Morals: The Second Sexual Revolution

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to become a universal principle applicable to all.

Undoubtedly, that is a difficult code to live by, and lew try to. But living by a lesser code can be difficult too, as is shown by tne almost frantic attempt of sociologists and psychologists to give people something to hold on to without falling back on traditional rules. Typical of many is the effort of Lester A. Kirkendall of Oregon State University, in his recent book, Premarital Intercourse and Interpersonal Relationships: "The moral decision will be the one which works toward the creation of trust, confidence and integrity in relationships." What such well-intentioned but tautologous and empty advice may mean in practice is suggested by one earnest teacher who praises the Kirkendall code: "Now I have an answer. I just tell the girls and boys that they have to consider both sides of the question—will sexual intercourse strengthen or weaken their relationship?"

The "relationship" ethic is well expressed by Miami Psychologist Granville Fisher, who speaks for countless colleagues when he says: "Sex is not a moral question. For answers you don't turn to a body of absolutes. The criterion should not be, 'Is it morally right or wrong,' but, 'Is it socially feasible, is it personally healthy and rewarding, will it enrich human life?' " Dr. Fisher adds, correctly, that many Protestant churchmen are beginning to feel the same way. "They are no longer shaking their finger because the boys and girls give in to natural biological urges and experiment a bit. They don't say, 'Stop, you're wrong,' but, 'Is it meaningful?' "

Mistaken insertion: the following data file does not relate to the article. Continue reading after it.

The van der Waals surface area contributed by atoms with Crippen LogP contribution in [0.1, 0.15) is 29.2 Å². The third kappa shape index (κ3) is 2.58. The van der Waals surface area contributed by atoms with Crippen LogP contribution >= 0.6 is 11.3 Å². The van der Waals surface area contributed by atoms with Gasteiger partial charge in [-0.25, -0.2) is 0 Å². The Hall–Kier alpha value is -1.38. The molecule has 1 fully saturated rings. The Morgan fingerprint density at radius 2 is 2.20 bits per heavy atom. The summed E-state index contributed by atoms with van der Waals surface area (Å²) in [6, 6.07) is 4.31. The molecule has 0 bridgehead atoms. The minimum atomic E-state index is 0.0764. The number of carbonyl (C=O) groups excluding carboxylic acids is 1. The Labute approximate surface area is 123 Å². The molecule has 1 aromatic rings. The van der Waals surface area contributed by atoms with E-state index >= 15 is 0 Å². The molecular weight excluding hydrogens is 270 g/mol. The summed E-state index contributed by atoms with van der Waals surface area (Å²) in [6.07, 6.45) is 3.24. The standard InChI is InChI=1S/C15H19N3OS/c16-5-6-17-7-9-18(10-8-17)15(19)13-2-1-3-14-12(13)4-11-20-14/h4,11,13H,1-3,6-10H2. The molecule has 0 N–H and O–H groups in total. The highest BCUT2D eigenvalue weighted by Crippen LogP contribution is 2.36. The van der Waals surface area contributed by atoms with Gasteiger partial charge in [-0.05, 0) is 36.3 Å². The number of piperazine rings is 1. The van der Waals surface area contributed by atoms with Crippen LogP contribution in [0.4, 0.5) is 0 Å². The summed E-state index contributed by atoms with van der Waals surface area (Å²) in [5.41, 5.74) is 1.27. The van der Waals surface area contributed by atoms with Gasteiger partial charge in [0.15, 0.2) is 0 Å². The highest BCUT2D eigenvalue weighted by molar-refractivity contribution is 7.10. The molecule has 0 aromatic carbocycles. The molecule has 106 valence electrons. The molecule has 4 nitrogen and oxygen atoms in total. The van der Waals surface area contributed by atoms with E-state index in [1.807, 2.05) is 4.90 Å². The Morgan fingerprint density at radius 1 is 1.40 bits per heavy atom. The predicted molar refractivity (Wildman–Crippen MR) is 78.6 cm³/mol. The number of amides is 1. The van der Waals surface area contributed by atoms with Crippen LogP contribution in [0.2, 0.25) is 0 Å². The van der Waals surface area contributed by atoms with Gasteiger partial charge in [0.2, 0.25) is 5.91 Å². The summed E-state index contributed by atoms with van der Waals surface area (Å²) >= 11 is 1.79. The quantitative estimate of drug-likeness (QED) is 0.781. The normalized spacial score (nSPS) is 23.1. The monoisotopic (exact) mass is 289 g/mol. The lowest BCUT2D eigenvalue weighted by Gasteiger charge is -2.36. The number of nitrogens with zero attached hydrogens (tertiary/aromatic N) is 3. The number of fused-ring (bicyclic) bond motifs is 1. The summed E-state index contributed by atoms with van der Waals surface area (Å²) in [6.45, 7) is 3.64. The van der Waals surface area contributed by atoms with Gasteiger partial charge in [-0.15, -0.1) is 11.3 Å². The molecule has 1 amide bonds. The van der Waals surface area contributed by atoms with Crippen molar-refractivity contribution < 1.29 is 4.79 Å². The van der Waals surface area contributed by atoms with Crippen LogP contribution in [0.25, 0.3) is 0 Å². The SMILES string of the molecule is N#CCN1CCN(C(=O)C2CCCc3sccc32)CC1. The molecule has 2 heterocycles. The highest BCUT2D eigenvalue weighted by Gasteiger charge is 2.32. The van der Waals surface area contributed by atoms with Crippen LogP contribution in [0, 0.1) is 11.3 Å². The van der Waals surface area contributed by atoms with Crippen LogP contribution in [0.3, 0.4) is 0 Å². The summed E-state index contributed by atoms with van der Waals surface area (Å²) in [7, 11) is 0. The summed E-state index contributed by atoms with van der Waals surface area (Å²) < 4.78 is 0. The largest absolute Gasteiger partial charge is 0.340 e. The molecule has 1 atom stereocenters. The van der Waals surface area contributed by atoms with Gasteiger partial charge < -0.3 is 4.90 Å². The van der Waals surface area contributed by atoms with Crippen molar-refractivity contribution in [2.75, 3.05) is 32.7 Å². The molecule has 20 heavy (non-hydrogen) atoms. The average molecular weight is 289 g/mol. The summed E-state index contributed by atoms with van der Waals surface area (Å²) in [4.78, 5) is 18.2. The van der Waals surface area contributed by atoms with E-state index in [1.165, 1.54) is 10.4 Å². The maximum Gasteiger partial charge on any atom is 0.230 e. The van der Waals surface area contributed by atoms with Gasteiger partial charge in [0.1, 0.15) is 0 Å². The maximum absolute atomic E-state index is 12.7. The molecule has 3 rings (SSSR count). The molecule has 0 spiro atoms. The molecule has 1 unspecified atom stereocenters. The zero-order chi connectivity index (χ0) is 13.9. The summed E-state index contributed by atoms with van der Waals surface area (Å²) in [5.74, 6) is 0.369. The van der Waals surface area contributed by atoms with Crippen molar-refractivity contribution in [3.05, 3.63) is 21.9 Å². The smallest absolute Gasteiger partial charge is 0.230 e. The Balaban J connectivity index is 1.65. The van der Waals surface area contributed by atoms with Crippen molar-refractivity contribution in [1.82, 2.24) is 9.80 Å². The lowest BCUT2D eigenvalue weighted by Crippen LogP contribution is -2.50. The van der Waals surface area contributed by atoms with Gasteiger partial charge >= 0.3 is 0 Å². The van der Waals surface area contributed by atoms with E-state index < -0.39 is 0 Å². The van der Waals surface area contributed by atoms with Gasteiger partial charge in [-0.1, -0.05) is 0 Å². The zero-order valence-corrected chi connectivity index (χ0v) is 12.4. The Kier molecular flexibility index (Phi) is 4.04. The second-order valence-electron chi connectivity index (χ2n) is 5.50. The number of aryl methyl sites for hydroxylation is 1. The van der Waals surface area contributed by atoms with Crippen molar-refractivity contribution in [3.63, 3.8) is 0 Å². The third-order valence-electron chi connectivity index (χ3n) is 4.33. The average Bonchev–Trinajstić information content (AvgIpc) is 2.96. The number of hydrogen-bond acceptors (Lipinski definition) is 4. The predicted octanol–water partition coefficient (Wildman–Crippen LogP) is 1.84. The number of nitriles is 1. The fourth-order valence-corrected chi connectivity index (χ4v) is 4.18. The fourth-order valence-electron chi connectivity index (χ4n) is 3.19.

Methodist Bishop Kennedy condemns premarital sex "in general" but adds, "I wouldn't stand in judgment. There would be exceptions." Recently, Wally Toevs, Presbyterian pastor at the University of Colorado, more or less condoned premarital sex when there is a "covenant of intimacy." A distinguished Protestant theologian privately recommends—he doesn't believe the U.S. is ready for him to say it publicly—the idea of a trial affair for some people, a "little marriage" in preparation for the "great marriage" which is to last.

Too Much, Too Soon. From current reports on youth, "meaningful relationships" and "covenants of intimacy" are rampant. Teen-agers put great stock in staying cool. But even discounting the blasé talk, the notion is widely accepted today, on the basis of Kinsey and a few smaller, more recent studies, that the vast majority of American men and at least half the women now have sexual intercourse before marriage. Dr. Graham B. Blaine Jr., psychiatrist to the Harvard and Radcliffe Health Service, estimates that within the past 15 years the number of college boys who had intercourse before graduation rose from 50% to 60%, the number of college girls from 25% to 40%. A Purdue sociologist estimates that one out of six .brides is pregnant.

These figures may be flawed, and they certainly do not apply to all parts of the U.S. or to all schools. But there is almost universal agreement that youngsters are pushed toward adult behavior too soon, often by ambitious mothers who want them to be "well adjusted" and popular; hence champagne parties for teenagers, padded brassieres for

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